The Little White House on the Left

One of my first blogs published here at “trippin” was a story of a man I met in Hanover, Pennsylvania who cared for both his ailing wife and mother in law without help in his home near the hospital where Lisa worked.  We met quite by chance while I played basketball at a church near his home waiting for Lisa to get off from work.  One day he walked over to introduce himself and we soon became friends.  As I wrote then – one never knows what is going on in the houses we pass everyday of our lives nor do we realize the daily hardships some people must endure.  His story reminded me of that truth.

This morning I was reminded of another similar story.  Jean McCarty passed away on Friday, September 26, 2014.  I read her obituary in our local paper on-line and thought back to our first meeting thirty years ago during the summer of 1984.  She had a remarkable story and lived an extraordinary life and I was fortunate enough to have known her.  The story of her life and how she cared for her severely handicapped children is one of the most inspiring stories of a mother’s love you will ever hear.

Soon after graduating college in 1984, I was hired by (what was then) the Green River Comprehensive Care Center in the Mental Retardation/Developmental Disabilities Department.  Our program provided assistance to adults with mental retardation both those residing in assisted living situations and those living at home with their families.  Providing in home support to families was necessary in assuring their children could remain at home and live as normally as possible.  Respite, personal care and in-home habilitation was part of our services and made life a little easier for the family care givers.  During my first summer I conducted home visits to all the families we served and was shocked to realize how many homes I passed on a daily basis where families cared for severely handicapped children.  Many of the homes had been re-modeled to accommodate wheelchairs and other necessary equipment.  But, aside from an outside ramp, one would never know the daily struggle going on behind those doors.  These families were committed to keeping their children at home but needed our help to avoid forcing them to be institutionalized.

But of all the families I met that summer and would work with for the next nine years, none made an impression quite like Jean McCarty.  I remember riding along with my good friend and co-worker, Nancy Whitmer, for my first meeting with the McCarty’s and was surprised to know their home was a little, white house on the left of a particularly busy highway that was experiencing major commercial development at the time.  Theirs was one of the last remaining residences along that stretch of road and Mrs.McCarty greeted us at the door with her high energy enthusiasm that I immediately took a liking to.  She welcomed us inside and started talking non-stop as, I would learn, was part of her personality as we made our way into her kitchen where we sat down.  The older farmhouse was clean and well-kept but I noticed a sort of medical smell – much like a nursing home permeating the spaces but was more taken by Mrs. McCarty to pay much attention.  She was a small, thin woman but wore a huge smile almost non-stop as she asked me questions about myself and my background.  I would learn over time that she was somewhat starved for visitors and conversation since her world was confined exclusively to the little home she lived in and to the children she cared for.  Over the next nine years I spent many hours sitting at that kitchen table talking to Mrs. McCarty about everything going on in the world – as if I was her only source for news.  It became a service that I could provide.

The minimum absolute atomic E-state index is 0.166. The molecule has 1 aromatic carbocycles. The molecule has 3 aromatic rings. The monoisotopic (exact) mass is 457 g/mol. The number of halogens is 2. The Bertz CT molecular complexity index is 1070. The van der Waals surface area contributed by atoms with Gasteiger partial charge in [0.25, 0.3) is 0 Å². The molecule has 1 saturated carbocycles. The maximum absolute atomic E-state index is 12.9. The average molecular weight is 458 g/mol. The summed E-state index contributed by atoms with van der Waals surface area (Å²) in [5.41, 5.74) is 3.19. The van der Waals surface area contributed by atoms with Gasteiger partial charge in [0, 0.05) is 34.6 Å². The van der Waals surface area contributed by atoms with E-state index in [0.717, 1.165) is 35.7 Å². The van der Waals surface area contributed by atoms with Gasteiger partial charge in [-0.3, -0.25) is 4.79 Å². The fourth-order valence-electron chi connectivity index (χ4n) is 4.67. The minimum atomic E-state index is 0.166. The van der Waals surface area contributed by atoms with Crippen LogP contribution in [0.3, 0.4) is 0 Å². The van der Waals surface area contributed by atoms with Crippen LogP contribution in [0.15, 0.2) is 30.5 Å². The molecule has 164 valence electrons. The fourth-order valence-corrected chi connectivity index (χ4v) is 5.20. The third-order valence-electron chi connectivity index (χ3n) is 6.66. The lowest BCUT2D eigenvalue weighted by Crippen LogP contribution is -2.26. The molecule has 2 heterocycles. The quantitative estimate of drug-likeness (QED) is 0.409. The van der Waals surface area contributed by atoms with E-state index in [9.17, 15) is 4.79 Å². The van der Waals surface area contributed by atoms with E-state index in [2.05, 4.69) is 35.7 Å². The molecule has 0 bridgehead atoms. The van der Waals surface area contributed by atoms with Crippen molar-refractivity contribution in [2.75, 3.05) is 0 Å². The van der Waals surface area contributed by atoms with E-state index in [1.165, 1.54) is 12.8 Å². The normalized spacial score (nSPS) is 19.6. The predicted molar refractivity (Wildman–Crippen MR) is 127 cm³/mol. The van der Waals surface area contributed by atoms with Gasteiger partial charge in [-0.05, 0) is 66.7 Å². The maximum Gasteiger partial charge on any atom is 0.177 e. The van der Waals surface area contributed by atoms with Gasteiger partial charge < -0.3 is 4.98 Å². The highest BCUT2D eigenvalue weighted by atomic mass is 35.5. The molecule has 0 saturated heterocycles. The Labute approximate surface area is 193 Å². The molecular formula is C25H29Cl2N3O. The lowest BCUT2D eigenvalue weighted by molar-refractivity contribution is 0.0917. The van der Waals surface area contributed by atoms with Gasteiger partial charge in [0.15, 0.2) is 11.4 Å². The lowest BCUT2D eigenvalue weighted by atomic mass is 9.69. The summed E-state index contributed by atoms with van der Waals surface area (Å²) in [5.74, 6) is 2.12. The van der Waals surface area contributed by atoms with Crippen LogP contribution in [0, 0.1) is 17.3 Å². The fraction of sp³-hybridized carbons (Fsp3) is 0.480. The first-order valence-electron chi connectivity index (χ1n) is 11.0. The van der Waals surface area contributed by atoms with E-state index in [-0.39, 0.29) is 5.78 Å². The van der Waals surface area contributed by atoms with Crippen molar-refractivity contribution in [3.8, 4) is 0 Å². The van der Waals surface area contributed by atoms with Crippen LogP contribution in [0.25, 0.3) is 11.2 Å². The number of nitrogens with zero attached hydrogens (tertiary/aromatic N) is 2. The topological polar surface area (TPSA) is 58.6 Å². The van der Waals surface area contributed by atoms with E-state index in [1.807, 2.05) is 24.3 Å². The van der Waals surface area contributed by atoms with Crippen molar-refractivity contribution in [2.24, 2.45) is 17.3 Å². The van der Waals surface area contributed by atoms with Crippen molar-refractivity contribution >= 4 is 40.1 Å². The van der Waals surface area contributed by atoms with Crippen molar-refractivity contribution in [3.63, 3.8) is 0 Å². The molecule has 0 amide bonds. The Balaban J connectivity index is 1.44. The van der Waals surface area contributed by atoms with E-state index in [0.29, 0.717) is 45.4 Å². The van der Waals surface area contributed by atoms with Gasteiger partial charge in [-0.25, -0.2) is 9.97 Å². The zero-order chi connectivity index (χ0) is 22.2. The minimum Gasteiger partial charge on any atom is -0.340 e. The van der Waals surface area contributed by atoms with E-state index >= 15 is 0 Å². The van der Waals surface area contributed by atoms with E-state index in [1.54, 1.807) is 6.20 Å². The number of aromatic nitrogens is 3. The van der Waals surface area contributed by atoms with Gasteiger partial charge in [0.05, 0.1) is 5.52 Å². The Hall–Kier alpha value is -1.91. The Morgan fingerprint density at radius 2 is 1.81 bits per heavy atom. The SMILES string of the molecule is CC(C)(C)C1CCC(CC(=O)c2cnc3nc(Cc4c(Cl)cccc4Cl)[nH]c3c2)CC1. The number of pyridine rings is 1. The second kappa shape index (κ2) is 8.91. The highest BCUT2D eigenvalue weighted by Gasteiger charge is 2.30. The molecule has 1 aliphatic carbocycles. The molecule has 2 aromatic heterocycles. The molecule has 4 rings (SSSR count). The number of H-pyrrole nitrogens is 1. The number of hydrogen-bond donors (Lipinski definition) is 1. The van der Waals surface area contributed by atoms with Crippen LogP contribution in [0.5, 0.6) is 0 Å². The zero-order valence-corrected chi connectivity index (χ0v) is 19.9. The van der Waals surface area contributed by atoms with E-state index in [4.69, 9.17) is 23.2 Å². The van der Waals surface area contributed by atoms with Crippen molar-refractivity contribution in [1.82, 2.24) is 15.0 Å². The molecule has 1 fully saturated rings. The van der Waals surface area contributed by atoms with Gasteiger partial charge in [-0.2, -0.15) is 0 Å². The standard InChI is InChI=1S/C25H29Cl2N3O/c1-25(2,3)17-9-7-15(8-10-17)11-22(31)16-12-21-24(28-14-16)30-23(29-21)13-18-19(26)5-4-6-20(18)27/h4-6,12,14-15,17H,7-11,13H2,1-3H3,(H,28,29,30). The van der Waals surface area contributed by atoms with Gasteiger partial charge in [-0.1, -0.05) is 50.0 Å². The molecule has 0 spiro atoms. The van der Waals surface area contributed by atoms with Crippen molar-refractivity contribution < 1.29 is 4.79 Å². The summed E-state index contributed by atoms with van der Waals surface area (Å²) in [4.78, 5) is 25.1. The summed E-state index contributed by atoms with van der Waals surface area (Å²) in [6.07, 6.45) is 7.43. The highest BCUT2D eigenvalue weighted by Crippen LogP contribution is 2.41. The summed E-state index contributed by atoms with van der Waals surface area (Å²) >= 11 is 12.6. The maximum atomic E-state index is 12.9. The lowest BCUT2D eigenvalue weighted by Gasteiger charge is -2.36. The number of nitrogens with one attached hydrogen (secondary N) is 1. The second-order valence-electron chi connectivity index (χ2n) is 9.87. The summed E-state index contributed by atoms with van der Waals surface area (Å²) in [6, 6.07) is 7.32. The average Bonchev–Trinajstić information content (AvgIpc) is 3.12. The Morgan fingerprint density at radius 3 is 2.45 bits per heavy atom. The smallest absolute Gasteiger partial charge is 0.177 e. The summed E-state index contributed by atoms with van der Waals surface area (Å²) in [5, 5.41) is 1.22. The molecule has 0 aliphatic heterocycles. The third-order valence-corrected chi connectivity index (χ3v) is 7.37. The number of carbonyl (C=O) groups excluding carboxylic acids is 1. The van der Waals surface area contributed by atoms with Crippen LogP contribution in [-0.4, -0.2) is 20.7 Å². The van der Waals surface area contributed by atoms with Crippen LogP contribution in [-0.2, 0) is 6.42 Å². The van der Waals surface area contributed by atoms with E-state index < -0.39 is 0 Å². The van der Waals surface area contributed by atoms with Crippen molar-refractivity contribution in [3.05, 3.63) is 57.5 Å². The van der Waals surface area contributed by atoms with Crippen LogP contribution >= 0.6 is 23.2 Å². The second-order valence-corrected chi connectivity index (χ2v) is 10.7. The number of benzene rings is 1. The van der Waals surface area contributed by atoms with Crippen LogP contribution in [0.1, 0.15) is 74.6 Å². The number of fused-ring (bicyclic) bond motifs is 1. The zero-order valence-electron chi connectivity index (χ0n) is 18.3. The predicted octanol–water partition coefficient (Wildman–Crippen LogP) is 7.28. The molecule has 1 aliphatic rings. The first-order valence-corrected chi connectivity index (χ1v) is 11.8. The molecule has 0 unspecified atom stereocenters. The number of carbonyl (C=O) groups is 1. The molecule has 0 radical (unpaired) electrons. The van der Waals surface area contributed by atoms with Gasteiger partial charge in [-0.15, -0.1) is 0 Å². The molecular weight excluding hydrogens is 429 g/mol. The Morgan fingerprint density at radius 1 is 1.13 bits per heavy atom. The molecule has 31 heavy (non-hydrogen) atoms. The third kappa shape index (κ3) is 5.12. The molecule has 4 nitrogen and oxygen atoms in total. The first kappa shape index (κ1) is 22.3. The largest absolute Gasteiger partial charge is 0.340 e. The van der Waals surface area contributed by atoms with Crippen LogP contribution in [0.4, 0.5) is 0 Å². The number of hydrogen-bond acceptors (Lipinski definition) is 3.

Soon the conversation turned to her twin children, John and Paula, and she then invited us to their bedroom for a visit.  What I saw next made my knees buckle.  The small bedroom contained two hospital beds – one on each side of the room where her two twin children stayed twenty-four hours a day – for most of the twenty-two years of their lives. (if my memory serves me correctly – a third child, also handicapped, had died previously.)  John and Paula had profound mental retardation and physical handicaps.  Mrs. McCarty introduced me to them like any proud mother would of her children and told me they were happy on that day and in a good mood.  I would learn over time to understand their moods but this first meeting was nothing but confused shock.  Never in my sheltered life had I seen a situation like this.  I had no idea people were living with such hardships.  And I thought my problems were bad.